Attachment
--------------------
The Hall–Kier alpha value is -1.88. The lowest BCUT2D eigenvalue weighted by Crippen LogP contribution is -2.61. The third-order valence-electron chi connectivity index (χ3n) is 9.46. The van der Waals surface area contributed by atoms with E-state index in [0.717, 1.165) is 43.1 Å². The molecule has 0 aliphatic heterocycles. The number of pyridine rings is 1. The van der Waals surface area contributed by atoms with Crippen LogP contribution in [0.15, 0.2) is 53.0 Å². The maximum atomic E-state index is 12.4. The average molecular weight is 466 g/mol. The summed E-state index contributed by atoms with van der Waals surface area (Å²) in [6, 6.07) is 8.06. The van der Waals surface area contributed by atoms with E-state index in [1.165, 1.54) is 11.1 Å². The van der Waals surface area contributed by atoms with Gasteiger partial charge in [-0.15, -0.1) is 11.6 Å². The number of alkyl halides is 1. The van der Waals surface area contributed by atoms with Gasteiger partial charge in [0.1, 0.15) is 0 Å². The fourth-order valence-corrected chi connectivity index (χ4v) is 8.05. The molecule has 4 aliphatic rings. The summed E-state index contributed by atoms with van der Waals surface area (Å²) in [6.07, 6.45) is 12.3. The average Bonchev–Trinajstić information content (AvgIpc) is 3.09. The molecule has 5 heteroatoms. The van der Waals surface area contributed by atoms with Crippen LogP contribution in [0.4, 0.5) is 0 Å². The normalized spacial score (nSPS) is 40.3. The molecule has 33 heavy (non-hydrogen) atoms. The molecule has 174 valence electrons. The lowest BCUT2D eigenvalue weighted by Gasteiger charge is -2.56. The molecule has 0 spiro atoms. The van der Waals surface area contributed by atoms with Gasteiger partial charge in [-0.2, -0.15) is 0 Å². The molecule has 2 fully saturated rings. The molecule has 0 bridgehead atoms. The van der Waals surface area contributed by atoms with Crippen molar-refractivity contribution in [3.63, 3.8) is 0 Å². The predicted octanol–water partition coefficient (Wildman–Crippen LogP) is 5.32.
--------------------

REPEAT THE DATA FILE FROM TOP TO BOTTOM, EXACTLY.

The Hall–Kier alpha value is -1.88. The lowest BCUT2D eigenvalue weighted by Crippen LogP contribution is -2.61. The third-order valence-electron chi connectivity index (χ3n) is 9.46. The van der Waals surface area contributed by atoms with E-state index in [0.717, 1.165) is 43.1 Å². The molecule has 0 aliphatic heterocycles. The number of pyridine rings is 1. The van der Waals surface area contributed by atoms with Crippen LogP contribution in [0.15, 0.2) is 53.0 Å². The maximum atomic E-state index is 12.4. The average molecular weight is 466 g/mol. The summed E-state index contributed by atoms with van der Waals surface area (Å²) in [6, 6.07) is 8.06. The van der Waals surface area contributed by atoms with E-state index in [1.165, 1.54) is 11.1 Å². The van der Waals surface area contributed by atoms with Gasteiger partial charge in [-0.15, -0.1) is 11.6 Å². The number of alkyl halides is 1. The van der Waals surface area contributed by atoms with Gasteiger partial charge in [0.1, 0.15) is 0 Å². The fourth-order valence-corrected chi connectivity index (χ4v) is 8.05. The molecule has 4 aliphatic rings. The summed E-state index contributed by atoms with van der Waals surface area (Å²) in [6.07, 6.45) is 12.3. The average Bonchev–Trinajstić information content (AvgIpc) is 3.09. The molecule has 5 heteroatoms. The van der Waals surface area contributed by atoms with Crippen LogP contribution in [0.4, 0.5) is 0 Å². The normalized spacial score (nSPS) is 40.3. The molecule has 33 heavy (non-hydrogen) atoms. The molecule has 174 valence electrons. The lowest BCUT2D eigenvalue weighted by Gasteiger charge is -2.56. The molecule has 0 spiro atoms. The van der Waals surface area contributed by atoms with Gasteiger partial charge in [-0.2, -0.15) is 0 Å². The molecule has 2 fully saturated rings. The molecule has 0 bridgehead atoms. The van der Waals surface area contributed by atoms with Crippen molar-refractivity contribution in [3.63, 3.8) is 0 Å². The predicted octanol–water partition coefficient (Wildman–Crippen LogP) is 5.32.